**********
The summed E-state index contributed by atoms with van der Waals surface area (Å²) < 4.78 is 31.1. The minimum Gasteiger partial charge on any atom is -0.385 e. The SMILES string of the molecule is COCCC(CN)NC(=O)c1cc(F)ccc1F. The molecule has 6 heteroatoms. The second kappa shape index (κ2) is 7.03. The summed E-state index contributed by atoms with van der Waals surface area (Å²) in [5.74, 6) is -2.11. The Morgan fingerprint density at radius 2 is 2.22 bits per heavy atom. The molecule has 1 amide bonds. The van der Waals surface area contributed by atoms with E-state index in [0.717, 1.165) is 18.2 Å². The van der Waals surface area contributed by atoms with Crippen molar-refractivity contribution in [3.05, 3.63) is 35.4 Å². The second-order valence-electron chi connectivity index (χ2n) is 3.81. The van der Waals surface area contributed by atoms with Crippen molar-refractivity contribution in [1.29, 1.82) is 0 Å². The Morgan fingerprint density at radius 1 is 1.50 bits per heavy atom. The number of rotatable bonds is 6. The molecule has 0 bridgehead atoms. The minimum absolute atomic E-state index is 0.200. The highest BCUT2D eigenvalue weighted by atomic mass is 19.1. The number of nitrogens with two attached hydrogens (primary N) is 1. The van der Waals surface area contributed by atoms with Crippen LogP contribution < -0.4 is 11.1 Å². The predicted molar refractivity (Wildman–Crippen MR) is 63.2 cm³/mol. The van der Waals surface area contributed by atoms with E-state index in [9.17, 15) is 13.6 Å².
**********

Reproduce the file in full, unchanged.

The summed E-state index contributed by atoms with van der Waals surface area (Å²) < 4.78 is 31.1. The minimum Gasteiger partial charge on any atom is -0.385 e. The SMILES string of the molecule is COCCC(CN)NC(=O)c1cc(F)ccc1F. The molecule has 6 heteroatoms. The second kappa shape index (κ2) is 7.03. The summed E-state index contributed by atoms with van der Waals surface area (Å²) in [5.74, 6) is -2.11. The Morgan fingerprint density at radius 2 is 2.22 bits per heavy atom. The molecule has 1 amide bonds. The van der Waals surface area contributed by atoms with E-state index in [0.717, 1.165) is 18.2 Å². The van der Waals surface area contributed by atoms with Crippen molar-refractivity contribution in [3.05, 3.63) is 35.4 Å². The second-order valence-electron chi connectivity index (χ2n) is 3.81. The van der Waals surface area contributed by atoms with Crippen molar-refractivity contribution in [1.29, 1.82) is 0 Å². The Morgan fingerprint density at radius 1 is 1.50 bits per heavy atom. The number of rotatable bonds is 6. The molecule has 0 bridgehead atoms. The minimum absolute atomic E-state index is 0.200. The highest BCUT2D eigenvalue weighted by atomic mass is 19.1. The number of nitrogens with two attached hydrogens (primary N) is 1. The van der Waals surface area contributed by atoms with Crippen LogP contribution < -0.4 is 11.1 Å². The predicted molar refractivity (Wildman–Crippen MR) is 63.2 cm³/mol. The van der Waals surface area contributed by atoms with E-state index in [9.17, 15) is 13.6 Å².